Or, we might just stand, and wait for them, I'm not sure. Either way, I think I'll take my mother's advice, and pin a ribbon across the window sill, to hold the planter box in place. It would be quite a pity to have such a successfully sneaky math lesson end up in a pile on the kitchen floor.

I'll be sure to let you know how it turns out, but in the meantime, you can find more fun with math, at this week's Math Monday link-up, hosted by Joyful Learner.

It's great to be a homeschooler.

Jingle Craft Foam Christmas Bracelets

We had some fun decking the halls, or at least our wrists, today, with a simple idea from First Palette.

They have a great step-by-step, but basically, you just cut a strip of craft foam long enough to go around the wrist in question.

Then, choose buttons, or bells, or bobbles to sew on.

Use a pen to poke holes through the craft foam, where you will sew the buttons.

If the holes on your buttons, or bells will allow, you can let children sew the buttons, and bells on with a piece of ribbon, and a darning (not sharp) needle.

Or, if the holes are small, and you have to use a regular, sharp, needle, you poke it through for the child, and let them pull it tight (C, age 4, really enjoyed this process).

Or, have an older sister do the sewing. A (age 9), and G (age 11) have made several Christmas bracelets, for themselves, and their pets (then they are collars), already this morning.

Help the children tie a knot in one end of the string, or ribbon, and a loop at the other end of the bracelet...

...to hook over the button, or bell, on the other side, as a fastener.

It's great to be a homeschooler.

Sunday, November 28, 2010

Christmas Science for Kids - Identifying the Tree

We brought our Christmas tree into the house, after church today, but will have to wait for all of the snow, and ice to melt off, before we can begin decorating. So, it seemed like a good time to put on our detective caps, and practice our tree identification skills, for Sunday Science.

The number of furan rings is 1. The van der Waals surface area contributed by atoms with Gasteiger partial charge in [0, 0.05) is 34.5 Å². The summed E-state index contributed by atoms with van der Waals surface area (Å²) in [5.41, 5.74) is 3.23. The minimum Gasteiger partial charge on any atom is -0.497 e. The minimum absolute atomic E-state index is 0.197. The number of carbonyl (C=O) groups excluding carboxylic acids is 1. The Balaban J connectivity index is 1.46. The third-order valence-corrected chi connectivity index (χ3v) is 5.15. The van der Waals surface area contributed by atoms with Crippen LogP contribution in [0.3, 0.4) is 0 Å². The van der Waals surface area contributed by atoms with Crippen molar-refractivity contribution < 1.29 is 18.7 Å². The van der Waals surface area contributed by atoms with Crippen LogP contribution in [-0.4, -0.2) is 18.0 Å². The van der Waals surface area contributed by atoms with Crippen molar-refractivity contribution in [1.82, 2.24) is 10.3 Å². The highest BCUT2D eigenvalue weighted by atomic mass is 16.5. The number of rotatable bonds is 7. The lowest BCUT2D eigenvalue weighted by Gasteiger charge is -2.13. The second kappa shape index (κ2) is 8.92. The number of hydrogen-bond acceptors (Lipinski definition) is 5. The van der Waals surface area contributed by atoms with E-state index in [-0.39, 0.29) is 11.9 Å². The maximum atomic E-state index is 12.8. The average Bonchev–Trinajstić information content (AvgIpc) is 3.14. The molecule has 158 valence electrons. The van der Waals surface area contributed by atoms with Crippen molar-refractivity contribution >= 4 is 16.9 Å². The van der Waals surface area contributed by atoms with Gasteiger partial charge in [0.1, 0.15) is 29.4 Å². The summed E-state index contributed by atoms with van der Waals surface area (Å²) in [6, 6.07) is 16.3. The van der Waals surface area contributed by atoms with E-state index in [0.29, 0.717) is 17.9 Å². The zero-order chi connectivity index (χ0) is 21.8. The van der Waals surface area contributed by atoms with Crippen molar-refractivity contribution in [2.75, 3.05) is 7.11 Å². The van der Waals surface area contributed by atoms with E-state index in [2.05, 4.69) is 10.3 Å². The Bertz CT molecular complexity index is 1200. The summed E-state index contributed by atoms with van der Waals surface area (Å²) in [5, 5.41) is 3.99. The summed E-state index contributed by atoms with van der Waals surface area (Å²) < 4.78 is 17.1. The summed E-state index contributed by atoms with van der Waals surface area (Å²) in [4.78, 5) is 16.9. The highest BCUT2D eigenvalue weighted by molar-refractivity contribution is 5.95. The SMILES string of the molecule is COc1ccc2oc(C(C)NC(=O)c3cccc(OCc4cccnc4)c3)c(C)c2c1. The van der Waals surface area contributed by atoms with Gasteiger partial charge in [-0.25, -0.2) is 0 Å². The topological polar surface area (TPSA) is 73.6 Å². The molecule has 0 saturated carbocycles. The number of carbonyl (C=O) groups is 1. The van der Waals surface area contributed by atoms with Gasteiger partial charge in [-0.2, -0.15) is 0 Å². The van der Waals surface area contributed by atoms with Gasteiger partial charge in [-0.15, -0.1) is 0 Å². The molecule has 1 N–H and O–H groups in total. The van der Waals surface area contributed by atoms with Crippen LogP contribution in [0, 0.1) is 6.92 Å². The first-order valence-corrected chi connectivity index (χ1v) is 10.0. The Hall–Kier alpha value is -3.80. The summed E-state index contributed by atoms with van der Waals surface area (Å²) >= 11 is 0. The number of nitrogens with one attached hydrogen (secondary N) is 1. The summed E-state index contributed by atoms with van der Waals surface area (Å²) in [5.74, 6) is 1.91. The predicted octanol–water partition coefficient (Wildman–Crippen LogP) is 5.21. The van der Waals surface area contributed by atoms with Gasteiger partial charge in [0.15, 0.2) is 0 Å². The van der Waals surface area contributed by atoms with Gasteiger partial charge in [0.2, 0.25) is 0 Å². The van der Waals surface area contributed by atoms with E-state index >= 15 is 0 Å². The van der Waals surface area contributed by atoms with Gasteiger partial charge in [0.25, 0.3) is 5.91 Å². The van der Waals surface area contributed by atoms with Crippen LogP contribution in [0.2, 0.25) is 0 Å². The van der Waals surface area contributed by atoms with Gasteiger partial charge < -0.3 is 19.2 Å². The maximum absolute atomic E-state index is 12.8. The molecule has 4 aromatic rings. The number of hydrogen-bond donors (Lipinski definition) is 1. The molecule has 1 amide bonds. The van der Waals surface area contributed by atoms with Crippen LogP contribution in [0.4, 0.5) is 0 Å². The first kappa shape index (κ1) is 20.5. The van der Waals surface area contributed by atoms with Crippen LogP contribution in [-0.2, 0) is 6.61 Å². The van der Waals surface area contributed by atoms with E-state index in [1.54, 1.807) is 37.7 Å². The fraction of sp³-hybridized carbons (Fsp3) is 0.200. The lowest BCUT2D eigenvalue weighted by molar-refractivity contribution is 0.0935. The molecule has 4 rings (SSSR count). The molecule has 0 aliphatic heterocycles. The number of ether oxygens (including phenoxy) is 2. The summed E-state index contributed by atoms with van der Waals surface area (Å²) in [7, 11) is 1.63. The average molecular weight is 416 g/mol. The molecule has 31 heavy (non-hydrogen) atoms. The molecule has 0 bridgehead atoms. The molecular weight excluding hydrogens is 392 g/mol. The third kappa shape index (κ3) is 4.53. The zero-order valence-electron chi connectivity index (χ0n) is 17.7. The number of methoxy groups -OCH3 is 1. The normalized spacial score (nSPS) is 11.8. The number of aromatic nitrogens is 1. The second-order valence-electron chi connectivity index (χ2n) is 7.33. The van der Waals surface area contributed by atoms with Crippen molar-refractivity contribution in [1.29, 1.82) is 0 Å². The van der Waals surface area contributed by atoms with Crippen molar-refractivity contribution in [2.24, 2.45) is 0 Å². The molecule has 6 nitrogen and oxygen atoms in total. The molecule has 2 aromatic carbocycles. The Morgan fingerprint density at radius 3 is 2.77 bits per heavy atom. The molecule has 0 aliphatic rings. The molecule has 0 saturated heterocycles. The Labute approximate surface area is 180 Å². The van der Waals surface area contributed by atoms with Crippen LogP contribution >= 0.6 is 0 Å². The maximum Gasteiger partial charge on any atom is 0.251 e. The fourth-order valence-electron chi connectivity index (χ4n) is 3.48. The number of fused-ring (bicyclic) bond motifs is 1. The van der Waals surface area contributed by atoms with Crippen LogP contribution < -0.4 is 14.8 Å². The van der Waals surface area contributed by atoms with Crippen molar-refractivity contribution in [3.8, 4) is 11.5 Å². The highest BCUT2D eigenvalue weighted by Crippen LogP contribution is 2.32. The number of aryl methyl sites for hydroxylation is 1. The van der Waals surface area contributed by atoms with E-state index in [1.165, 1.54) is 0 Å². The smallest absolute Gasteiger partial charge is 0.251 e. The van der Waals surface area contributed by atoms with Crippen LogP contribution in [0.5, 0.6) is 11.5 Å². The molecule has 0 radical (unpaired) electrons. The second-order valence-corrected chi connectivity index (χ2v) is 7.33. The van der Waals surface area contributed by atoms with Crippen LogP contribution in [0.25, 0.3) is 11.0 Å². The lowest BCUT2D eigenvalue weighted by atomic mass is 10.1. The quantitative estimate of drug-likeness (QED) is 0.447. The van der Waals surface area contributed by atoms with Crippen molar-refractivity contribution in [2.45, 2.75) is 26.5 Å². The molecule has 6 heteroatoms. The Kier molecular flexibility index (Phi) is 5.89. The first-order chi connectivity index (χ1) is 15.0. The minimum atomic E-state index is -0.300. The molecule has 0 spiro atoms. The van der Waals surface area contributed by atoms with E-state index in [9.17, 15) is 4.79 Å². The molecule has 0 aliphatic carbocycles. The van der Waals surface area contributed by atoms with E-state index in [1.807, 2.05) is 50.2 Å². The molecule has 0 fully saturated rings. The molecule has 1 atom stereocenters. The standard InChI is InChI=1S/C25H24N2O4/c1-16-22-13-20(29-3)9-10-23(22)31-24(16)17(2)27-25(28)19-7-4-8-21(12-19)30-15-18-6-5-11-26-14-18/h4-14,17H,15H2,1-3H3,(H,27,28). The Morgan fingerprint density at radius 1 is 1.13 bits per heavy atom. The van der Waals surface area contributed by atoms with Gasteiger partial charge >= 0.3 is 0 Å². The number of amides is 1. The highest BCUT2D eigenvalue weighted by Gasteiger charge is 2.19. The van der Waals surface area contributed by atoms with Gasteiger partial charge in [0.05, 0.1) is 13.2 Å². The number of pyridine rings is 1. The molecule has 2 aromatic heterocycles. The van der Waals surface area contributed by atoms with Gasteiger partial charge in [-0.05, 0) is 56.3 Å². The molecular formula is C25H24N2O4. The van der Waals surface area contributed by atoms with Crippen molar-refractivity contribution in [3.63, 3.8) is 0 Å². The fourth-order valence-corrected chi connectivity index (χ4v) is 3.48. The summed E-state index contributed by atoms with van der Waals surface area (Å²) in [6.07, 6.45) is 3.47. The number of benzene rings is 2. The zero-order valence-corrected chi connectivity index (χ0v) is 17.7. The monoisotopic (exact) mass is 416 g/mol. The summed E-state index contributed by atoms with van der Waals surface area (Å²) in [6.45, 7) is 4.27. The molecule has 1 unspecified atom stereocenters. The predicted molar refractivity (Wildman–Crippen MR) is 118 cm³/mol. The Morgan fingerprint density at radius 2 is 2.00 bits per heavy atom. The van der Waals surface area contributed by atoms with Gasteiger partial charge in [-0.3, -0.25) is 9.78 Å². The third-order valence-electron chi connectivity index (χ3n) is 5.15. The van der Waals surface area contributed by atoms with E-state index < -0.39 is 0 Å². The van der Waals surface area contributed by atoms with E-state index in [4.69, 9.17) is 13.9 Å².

We identified our Christmas tree last year, too. Just for curiosities sake, even though I was pretty sure they were similar trees, we decided not to look back at lasts years post, until we had walked through the Arbor Day Foundation's Tree Identification Guide, with this tree.

The first question asks if it's a conifer, or not, and if it has scaly, or needle like leaves. Our tree is a cone bearer, and has needle like leaves.

Next, we had to choose between trees that were deciduous, or evergreen, with single needles, or clusters of needles. Our tree is evergreen (not like the larch, below, that we snapped a quick shot of in early October), with single needles.

Then, we hit a question about the needles, and whether they were four sided, and easy to roll between our fingers, or flat. The needles on our tree are four sided, and roll easily between our fingers.